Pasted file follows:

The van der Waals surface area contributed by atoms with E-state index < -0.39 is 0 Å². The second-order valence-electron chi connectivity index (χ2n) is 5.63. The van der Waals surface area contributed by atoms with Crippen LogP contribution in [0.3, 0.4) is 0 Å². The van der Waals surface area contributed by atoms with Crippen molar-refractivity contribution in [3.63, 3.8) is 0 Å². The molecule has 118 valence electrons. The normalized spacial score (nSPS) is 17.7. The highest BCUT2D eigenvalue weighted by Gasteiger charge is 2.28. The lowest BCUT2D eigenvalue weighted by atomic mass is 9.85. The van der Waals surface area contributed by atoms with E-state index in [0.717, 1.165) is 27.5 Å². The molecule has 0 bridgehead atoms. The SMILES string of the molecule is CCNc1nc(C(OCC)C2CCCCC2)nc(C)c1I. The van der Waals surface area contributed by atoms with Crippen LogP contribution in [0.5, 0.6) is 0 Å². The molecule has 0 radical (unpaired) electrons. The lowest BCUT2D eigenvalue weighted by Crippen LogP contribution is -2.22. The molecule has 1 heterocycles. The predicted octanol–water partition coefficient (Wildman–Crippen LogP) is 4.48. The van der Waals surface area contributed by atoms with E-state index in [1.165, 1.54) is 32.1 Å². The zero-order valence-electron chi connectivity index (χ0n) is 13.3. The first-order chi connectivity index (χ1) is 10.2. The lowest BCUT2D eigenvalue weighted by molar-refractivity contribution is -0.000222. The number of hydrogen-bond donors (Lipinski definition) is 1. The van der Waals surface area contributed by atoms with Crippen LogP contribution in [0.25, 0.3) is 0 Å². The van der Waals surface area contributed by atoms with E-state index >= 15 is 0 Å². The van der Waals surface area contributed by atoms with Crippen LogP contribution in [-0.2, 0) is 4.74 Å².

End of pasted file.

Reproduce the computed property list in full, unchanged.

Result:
The van der Waals surface area contributed by atoms with E-state index < -0.39 is 0 Å². The second-order valence-electron chi connectivity index (χ2n) is 5.63. The van der Waals surface area contributed by atoms with Crippen LogP contribution in [0.3, 0.4) is 0 Å². The van der Waals surface area contributed by atoms with Crippen molar-refractivity contribution in [3.63, 3.8) is 0 Å². The molecule has 118 valence electrons. The normalized spacial score (nSPS) is 17.7. The highest BCUT2D eigenvalue weighted by Gasteiger charge is 2.28. The lowest BCUT2D eigenvalue weighted by atomic mass is 9.85. The van der Waals surface area contributed by atoms with E-state index in [0.717, 1.165) is 27.5 Å². The molecule has 0 bridgehead atoms. The SMILES string of the molecule is CCNc1nc(C(OCC)C2CCCCC2)nc(C)c1I. The van der Waals surface area contributed by atoms with Crippen LogP contribution in [0.5, 0.6) is 0 Å². The molecule has 0 radical (unpaired) electrons. The lowest BCUT2D eigenvalue weighted by Crippen LogP contribution is -2.22. The molecule has 1 heterocycles. The predicted octanol–water partition coefficient (Wildman–Crippen LogP) is 4.48. The van der Waals surface area contributed by atoms with E-state index in [1.165, 1.54) is 32.1 Å². The zero-order valence-electron chi connectivity index (χ0n) is 13.3. The first-order chi connectivity index (χ1) is 10.2. The lowest BCUT2D eigenvalue weighted by molar-refractivity contribution is -0.000222. The number of hydrogen-bond donors (Lipinski definition) is 1. The van der Waals surface area contributed by atoms with Crippen LogP contribution in [0.25, 0.3) is 0 Å². The van der Waals surface area contributed by atoms with E-state index >= 15 is 0 Å². The van der Waals surface area contributed by atoms with Crippen LogP contribution in [-0.2, 0) is 4.74 Å².